Ender Wiggen, a young boy of six, has the nickname “Third” at school. What this means is he’s the third child born into his family, in an overpopulated future world where it is only lawful for parents have a maximum of two children. Legal permission was granted to the Wiggin family by the military, because their first two kids were very nearly the ideal candidates to save the world – but not quite. What the military needs is a boy genius whom they can shape and train to become the most brilliant military commander the world has ever known.
The reason they need him so much is because earth is under threat by an alien race known as the “buggers.” This nickname was coined because of the insect-like appearance of the creatures and also because all attempts at communicating with them have failed – we simply don’t have anything else to call them. Countless thousands of humans died in the first invasion. Humanity now prepares to send troops to the bugger homeworld before the aliens can launch a second. And if Ender Wiggin’s training is successful, he will be the one to lead the battle.
By all appearances, this is a fairly standard alien invasion yarn that doesn’t seem to be saying anything startling, but what makes this book great is that it is told from the perspectve of a young boy. We get to share in and empathise with all his fears and hopes. Emotionally he is much like any other boy, but intellectually he is on another plane. A large part of the book is taken up with Ender’s training in the anti-gravity Battleroom; the strategies he comes up with for beating his opponents are simple yet brilliant, and a joy to discover.
To cap it all, the novel finishes with the most unpredicatable ending to a galactic-scale war that I could ever imagine.
Ender’s Game has, over time, become the first volume in a quadrilogy. All of the books are worth reading, but this one is without doubt the best. More recently the novel has spawned a spin-off series called the Shadow saga, which is concerned with Ender’s friends from Battle School.
It’s good to see this edition of Ender’s Game repackaged as a young adult novel. This is a wonderful adventure to be read and enjoyed by all ages.
I bought this novel many year ago, not knowing who Orson Scott Scott was, nor having read his excellent Ender’s Game. I found The Folk of the Fringe in a bargain bucket at my newsagents, and purchased it because I was in the mood for an end-of-the-world story. The cover illustration showed a band of scruffy travellers walking along a path towards a ruined city – right up my street. Expecting a decent read, little did I know that this would turn out to be an absolute gem of a book. And, having re-read the book recently, I enjoyed it even more the second time round.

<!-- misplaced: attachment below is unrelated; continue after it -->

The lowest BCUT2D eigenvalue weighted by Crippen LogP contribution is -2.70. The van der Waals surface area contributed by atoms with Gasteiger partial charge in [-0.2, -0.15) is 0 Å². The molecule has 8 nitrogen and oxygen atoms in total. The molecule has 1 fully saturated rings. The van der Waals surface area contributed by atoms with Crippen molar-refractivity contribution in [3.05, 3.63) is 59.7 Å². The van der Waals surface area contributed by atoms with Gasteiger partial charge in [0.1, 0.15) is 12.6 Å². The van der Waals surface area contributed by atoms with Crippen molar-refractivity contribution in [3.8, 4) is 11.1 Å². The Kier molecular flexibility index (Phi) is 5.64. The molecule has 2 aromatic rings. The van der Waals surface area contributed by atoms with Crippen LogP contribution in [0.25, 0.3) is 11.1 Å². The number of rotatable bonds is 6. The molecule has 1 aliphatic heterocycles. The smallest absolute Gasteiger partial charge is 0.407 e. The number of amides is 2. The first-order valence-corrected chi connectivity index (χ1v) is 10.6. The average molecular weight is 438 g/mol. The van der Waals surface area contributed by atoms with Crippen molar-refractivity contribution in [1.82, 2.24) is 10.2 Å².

This is a collection of five tales – technicially two novellas and three stories. They take place in a slightly future America in the aftermath of a limited nuclear strike. Limited is the important word, because there are still survivors. They fall into two categories: those who wish to rebuild civilization and those who wish to fill their own pockets. I won’t give you synopses of the stories, but I will say that they are all about the theme of belonging – about the bonds we form with other people and about what we suffer without those bonds. Jamie Teague, the protagonist from the first story, is a loner who makes a living by travelling all across the country and scavenging for items to trade. Everything changes for him when he encounters a group of naive travelling Mormons; he decides to help them before some mobbers arrive and help themselves. Deaver, the protagonist of the second story, is a non-Mormon coping with live in a society of Mormons. Carpenter is a man who feels like an outsider, not because of personal choice or location, but because he has cerebral palsy. These are stories about people who live on the “fringe,” whether literally or figuratively.
These stories are only loosely termed science fiction. They are strongly character-driven tales. In fact, they contain some of the richest depictions of characters I have ever read. The author himself is a Mormon and he mentions his religion a lot. This might be off-putting to the potential reader, but you should persevere. It’s clear the author is not out looking for converts, and the characters in the stories are made all the richer because Card is drawing from his own understanding of life. As a Christian, I related to the mind-set of many of the characters.
I can see how people might dislike this book – an athiest who likes ideas-driven fiction, for instance. For me, The Folk of the Fringe is the strangest, most beautiful, collection of post-apocalyptic stories I’m ever likely to find. They are full of heart.